128. Letter From the Special Assistant in the Office of the Secretary of State (Greene) to the Representative at the United Nations (Lodge)1

Dear Mr. Ambassador: The enclosed material on dollar balances was sent to the Secretary by Secretary Anderson. Although the table on Balance of Payments duplicates in large part the data which the Secretary sent you on October 1,2 I thought you would be interested in the memorandum on “U.S. Gold Reserves and Foreign Liquid Dollar Holdings,” which contains supplementary information for the first half of 1957.

Sincerely yours,

Joseph N. Greene, Jr. 3




At the end of 1956 the total gold stock of the United States amounted to $22 billion. The legally required gold reserves for the Federal Reserve notes and deposits then outstanding amounted to $12 billion. This left $10 billion of free gold as compared with $161/2 billion of foreign liquid dollar holdings.

In the seven years from end-1949 to end-1956 there had been a steady decline in the excess of our gold holdings over reserve requirements plus foreign dollar holdings. This resulted from a combination of factors. The gold stock of the U.S. fell by $21/2 billion—i.e., from $241/2 billion to $22 billion. The growth in our monetary supply over the same period resulted in an increase of nearly $11/2 billion in required gold reserves. Thus, free gold reserves declined from nearly $14 billion at the end of 1949 to $10 billion at the end of 1956.

[Page 327]

The most striking change over this seven-year period was the doubling of foreign liquid dollar holdings from more than $8 billion to nearly $161/2 billion. At the end of 1956, foreign liquid dollar holdings exceeded the free gold reserves by $61/2 billion, whereas at the end of 1949 free gold reserves had exceeded foreign liquid dollar holdings by $51/2 billion.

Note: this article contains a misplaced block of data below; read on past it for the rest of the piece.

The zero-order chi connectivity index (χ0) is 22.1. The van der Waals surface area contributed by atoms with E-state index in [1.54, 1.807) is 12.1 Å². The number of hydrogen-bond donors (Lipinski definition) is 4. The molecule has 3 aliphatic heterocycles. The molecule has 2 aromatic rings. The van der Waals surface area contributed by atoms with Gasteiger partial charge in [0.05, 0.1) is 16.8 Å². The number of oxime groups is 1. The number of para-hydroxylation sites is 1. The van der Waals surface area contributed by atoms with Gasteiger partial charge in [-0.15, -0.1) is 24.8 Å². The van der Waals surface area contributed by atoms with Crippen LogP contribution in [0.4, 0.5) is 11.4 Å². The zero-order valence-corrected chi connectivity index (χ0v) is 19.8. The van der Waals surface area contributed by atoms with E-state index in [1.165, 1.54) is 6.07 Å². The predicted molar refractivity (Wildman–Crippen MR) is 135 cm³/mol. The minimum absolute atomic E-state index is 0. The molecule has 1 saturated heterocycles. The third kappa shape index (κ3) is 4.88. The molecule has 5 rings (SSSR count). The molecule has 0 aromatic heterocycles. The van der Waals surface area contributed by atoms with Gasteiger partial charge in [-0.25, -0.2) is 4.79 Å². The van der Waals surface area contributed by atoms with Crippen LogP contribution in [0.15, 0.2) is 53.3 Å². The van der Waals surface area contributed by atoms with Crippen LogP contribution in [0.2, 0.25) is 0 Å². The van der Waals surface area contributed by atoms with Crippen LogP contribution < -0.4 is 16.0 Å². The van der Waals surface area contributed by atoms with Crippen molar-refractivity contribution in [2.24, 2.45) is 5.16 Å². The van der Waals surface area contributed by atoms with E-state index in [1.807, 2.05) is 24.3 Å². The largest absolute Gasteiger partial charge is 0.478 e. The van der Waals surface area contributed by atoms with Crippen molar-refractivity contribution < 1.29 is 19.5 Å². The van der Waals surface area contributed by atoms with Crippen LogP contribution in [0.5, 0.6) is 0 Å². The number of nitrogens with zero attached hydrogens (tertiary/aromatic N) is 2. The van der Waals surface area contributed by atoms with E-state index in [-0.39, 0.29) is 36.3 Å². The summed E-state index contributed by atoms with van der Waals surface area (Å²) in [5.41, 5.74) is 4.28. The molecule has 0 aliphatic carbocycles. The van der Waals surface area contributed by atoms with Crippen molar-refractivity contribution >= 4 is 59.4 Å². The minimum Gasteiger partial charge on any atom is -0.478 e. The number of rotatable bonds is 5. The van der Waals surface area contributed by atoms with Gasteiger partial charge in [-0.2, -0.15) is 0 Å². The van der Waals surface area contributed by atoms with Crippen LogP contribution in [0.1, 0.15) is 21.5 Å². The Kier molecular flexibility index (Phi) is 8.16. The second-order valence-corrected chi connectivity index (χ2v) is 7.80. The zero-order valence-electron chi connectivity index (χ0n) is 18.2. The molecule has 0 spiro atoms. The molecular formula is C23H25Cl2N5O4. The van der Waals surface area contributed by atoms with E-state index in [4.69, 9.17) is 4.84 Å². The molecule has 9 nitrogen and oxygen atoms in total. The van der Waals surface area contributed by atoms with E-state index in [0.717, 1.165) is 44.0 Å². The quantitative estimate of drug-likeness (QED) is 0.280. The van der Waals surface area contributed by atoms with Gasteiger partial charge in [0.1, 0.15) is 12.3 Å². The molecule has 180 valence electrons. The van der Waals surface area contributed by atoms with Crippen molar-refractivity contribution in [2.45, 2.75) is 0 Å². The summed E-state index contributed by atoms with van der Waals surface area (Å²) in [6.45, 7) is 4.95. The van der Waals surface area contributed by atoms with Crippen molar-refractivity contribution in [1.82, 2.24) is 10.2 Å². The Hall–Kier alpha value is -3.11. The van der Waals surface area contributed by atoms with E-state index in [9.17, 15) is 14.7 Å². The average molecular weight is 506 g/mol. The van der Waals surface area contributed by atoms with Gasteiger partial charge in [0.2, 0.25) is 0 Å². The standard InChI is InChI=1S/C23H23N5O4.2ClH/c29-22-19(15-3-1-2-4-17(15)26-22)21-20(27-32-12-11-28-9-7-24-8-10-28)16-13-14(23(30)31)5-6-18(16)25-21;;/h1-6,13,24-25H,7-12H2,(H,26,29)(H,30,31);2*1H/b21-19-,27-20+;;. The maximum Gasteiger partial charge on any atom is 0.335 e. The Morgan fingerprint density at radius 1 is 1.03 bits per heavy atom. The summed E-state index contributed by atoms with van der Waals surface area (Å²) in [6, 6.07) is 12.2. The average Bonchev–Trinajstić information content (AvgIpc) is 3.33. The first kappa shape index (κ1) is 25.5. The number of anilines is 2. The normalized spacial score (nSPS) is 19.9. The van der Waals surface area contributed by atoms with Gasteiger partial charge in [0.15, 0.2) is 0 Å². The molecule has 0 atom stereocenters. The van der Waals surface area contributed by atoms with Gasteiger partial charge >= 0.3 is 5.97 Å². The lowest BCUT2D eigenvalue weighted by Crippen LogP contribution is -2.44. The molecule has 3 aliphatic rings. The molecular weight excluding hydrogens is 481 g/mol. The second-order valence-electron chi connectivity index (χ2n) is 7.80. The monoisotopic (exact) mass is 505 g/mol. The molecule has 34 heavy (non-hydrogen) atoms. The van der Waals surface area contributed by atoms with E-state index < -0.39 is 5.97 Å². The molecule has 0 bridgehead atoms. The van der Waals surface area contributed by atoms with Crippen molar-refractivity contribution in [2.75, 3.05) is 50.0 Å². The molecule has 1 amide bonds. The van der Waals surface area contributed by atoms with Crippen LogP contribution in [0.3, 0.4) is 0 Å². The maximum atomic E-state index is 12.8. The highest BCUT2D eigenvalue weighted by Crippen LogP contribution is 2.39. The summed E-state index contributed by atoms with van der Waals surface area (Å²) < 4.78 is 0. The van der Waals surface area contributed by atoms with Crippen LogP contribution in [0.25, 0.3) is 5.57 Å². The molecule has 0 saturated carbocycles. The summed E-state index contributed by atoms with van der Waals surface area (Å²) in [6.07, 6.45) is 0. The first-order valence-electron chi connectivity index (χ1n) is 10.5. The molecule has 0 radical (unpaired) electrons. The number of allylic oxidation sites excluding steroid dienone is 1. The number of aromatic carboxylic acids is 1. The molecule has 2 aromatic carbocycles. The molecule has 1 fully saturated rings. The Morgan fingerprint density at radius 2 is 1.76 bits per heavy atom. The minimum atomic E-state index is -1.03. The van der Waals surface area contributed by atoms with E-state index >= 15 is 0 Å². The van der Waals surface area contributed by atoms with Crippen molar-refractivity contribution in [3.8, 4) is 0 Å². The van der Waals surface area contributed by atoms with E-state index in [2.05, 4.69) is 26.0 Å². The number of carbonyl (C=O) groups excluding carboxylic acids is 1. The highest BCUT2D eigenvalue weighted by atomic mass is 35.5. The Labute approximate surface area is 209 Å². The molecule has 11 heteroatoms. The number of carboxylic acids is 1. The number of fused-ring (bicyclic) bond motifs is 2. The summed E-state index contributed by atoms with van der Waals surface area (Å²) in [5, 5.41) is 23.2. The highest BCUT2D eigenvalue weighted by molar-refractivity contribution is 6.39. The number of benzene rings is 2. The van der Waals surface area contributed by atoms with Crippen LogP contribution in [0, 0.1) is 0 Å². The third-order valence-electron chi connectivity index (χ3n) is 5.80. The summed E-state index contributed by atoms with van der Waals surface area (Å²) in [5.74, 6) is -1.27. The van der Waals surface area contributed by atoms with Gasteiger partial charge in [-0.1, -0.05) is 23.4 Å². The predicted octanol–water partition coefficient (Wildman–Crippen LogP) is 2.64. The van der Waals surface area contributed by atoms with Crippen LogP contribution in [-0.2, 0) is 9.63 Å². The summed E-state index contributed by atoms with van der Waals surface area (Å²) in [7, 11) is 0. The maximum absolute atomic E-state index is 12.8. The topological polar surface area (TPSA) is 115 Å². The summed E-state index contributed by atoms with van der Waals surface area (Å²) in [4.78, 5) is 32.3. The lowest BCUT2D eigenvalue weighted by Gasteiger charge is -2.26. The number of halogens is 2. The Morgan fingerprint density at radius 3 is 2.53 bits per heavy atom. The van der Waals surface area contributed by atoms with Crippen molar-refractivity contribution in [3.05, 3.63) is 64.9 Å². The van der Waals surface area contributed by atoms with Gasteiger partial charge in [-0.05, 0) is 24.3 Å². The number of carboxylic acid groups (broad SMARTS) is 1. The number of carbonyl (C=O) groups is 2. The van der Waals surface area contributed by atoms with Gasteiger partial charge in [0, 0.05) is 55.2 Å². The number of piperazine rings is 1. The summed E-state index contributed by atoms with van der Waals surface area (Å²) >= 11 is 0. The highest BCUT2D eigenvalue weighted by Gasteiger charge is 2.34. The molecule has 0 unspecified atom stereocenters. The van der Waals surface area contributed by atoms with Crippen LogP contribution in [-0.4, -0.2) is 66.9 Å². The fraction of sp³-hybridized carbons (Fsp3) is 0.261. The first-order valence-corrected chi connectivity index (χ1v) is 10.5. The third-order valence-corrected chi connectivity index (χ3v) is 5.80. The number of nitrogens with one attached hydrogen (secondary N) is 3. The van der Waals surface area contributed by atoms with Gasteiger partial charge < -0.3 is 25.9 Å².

U.S. balance-of-payments data show that the total gold and dollar gain by foreigners from transactions with the United States during this same seven-year period, counting their long-term investments in the U.S. private sector as well as their net gains of gold and liquid dollars, has amounted to $121/2 billion. The outflow of dollar funds from the United States, which made possible this foreign accumulation of dollar assets in addition to the purchase of $129 billion of U.S. goods and services by foreigners, included the following major components:

  • $981/2 billion from American purchases of foreign goods and services, exclusive of U.S. military expenditures abroad;
  • $171/2 billion from net U.S. Government grants and net movement of U.S. Government loans and short-term capital;
  • $141/2 billion from U.S. military expenditures abroad, including offshore procurement;
  • $10 billion from the net outflow of private U.S. capital.

Since the fall of 1956 there has been a definite pause in the persistent accumulation of dollars by foreigners which until then had prevailed since 1949. For the six months October 1956–March 1957 U.S. balance-of-payments data show a total gold and dollar loss by foreigners from transactions with us amounting to more than $500 million, compared with a foreign gain of more than $800 million during the same six-month period a year earlier. The April–June quarter of 1957 brought a foreign gain of nearly $200 million in gold and total dollars again, but this is small compared with earlier trends and the data on foreign liquid dollar holdings so far available indicate that the July–September quarter will probably show a further foreign loss of liquid dollars. These developments have of course reflected the Suez crisis plus unusual losses by a few major countries with special balance-of-payments difficulties. It remains to be seen whether or not they also reflect some more lasting modification of previous trends.

Although the liquid dollar holdings of foreigners do not constitute a specific claim on our gold reserves and we have no legal obligation to convert them into gold, it has for many years been our policy to do so upon request from foreign governments and central banks. As long as we are not prepared to set up an extensive system of controls over foreign transactions by American firms and individuals, this policy is necessary to maintain a stable international value [Page 328] for the dollar. Abandonment of this policy would have such widespread and unstabilizing effects that as a practical matter it could only be considered under most unusual circumstances.

  1. Source: Department of State, Central Files, 800.10/10–2957.
  2. Not printed. (Ibid., 811.10/10–157) The table attached to the enclosure is not printed.
  3. Printed from a copy which bears this stamped signature.
  4. Official Use Only.